Hi, I'm Nicholas Johnson!

software engineer / trainer / AI enthusiast

Microsoft WebAPI

When implementing an API, we have 3 choices.

  1. Serve our templates from the same domain as the API to get around the same domain policy.
  2. Use CORS in IE10+. Optionally implement a polyfill for IE9.
  3. Use JSONP.

In this section we will implement a solution where the templates are served from the same domain.

Create a new asp.net web application. Then choose WebAPI as the project type.

Building a simple hardcoded API

We are now going to create a simple hardcoded web API.

  1. Go here and complete tasks 1 and 2. http://www.asp.net/web-api/overview/older-versions/build-restful-apis-with-aspnet-web-api#Exercise1
  2. Now we can visit a URL of this form and see a JSON feed: /api/contact.

Build a service to consume the API

We use an Angular service to create a web API. Create a new JavaScript file. Add a module and a service to pull the /api/contacts URL and save.

Now create a controller which injects the service. Save the result into scope.

Finally create an index.html file which uses ng-controller to instantiate scope and render the contacts.

Build a RESTful API

We’re now going to take this further and build a Restful API.

Go here and follow this. We don’t need to deploy to Azure (doing so is optional). We just need to build the API.


At the end we should be able to hit /api/contacts to get a list of contacts. We should also be able to post to the same URL to create a new contact.

Build a service to talk to the API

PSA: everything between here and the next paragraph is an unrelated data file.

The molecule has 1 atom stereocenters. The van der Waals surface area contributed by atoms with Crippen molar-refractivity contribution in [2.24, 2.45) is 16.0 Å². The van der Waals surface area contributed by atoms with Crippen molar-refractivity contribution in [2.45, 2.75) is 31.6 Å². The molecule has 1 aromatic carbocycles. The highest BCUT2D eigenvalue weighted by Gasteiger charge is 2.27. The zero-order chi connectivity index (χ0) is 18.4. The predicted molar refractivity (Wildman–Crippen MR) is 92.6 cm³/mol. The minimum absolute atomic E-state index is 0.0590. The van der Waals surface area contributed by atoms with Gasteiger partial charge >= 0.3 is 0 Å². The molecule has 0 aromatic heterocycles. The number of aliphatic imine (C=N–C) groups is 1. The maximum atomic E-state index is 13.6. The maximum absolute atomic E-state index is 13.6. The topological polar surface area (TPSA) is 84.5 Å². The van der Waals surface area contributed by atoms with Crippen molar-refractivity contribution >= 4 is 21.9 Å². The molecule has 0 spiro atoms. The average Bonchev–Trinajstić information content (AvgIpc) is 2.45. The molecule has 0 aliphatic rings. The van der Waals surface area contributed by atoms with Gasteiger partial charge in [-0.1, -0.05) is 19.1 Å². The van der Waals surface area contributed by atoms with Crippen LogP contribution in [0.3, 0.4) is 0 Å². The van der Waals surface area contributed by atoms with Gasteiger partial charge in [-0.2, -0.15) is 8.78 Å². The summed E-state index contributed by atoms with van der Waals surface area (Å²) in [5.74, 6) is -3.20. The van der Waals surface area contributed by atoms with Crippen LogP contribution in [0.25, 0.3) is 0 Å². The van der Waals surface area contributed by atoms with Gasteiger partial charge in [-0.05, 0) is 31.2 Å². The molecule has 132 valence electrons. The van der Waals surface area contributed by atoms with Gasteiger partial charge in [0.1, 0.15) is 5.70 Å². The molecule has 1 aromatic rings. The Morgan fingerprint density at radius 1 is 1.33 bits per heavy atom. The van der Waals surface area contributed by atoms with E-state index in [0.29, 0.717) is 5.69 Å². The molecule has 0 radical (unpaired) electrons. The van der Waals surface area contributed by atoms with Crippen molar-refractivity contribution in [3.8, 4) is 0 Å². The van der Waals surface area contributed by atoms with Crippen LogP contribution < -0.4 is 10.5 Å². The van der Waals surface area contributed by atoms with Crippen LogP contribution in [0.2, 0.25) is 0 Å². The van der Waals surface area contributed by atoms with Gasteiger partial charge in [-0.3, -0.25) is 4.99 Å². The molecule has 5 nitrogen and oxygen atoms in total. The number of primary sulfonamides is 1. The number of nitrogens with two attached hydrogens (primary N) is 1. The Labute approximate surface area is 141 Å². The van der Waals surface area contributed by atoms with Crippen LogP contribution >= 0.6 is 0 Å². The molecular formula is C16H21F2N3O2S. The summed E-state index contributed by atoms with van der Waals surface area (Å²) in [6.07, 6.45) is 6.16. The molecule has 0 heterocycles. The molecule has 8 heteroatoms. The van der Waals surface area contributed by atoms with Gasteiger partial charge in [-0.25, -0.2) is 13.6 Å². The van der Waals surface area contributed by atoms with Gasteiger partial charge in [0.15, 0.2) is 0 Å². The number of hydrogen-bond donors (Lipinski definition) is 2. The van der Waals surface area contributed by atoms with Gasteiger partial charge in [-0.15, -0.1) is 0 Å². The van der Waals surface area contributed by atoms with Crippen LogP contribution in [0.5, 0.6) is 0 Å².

First up, build a service which can talk to the API. It will look something like the following:

angular.module("products", []).service("products", function ($http) {
  this.index = function () {
    var url = "/api/products";
    return $http.get(url);
  this.get = function (id) {
    var url = "/api/product/" + id;
    return $http.get(url);
  this.delete = function (product) {
    var url = "/api/product/" + product._id;
    return $http.delete(url);
  this.create = function (product) {
    var url = "/api/products";
    return $http.post(url, product);
  this.save = function (product) {
    var url = "/api/products";
    return $http.patch(url, product);

(You will need to update the URLs here.) Test this out in the console.

Ideally build a Karma test to check it works.

Build a controller

Next build a controller which can pull a list of the contacts. Save the contacts in $scope. Write a view which can render them.

Create a form

Make a form which can create a new contact. Create a createContactController to manage the form. When the form is submitted, send the new contact.

Optional Extra - Extract the form into a template

If you extract the form into a template, you can reuse the same form to edit contacts.

Optionally create an editContactForm controller which will let you edit a contact in scope.

Optional Extra - Routing

Create a route that will allow you to view a single contact. It should be of the form /contact/:id. You will need a controller which talks to the API and pulls in the relevant contact. It should then render an appropriate template.

Choose ngRoute or uiRouter to accomplish this.

Take this further with a contact directive

Create a contact web component. You should be able to call:

to render a contact. This contact can deal with the necessary AJAX calls to download the contact and display it.

For bonus points have it display it’s own spinner until the contact is ready to display.

Harder Exercise - CORS

CORS will allow us to serve templates from any URL. We can keep our front end and back end on different servers. We can use multiple APIs. we call this a component based architecture. It’s a very nice way to do things.

You can find instructions to enable CORS here:


Try to enable CORS in your server.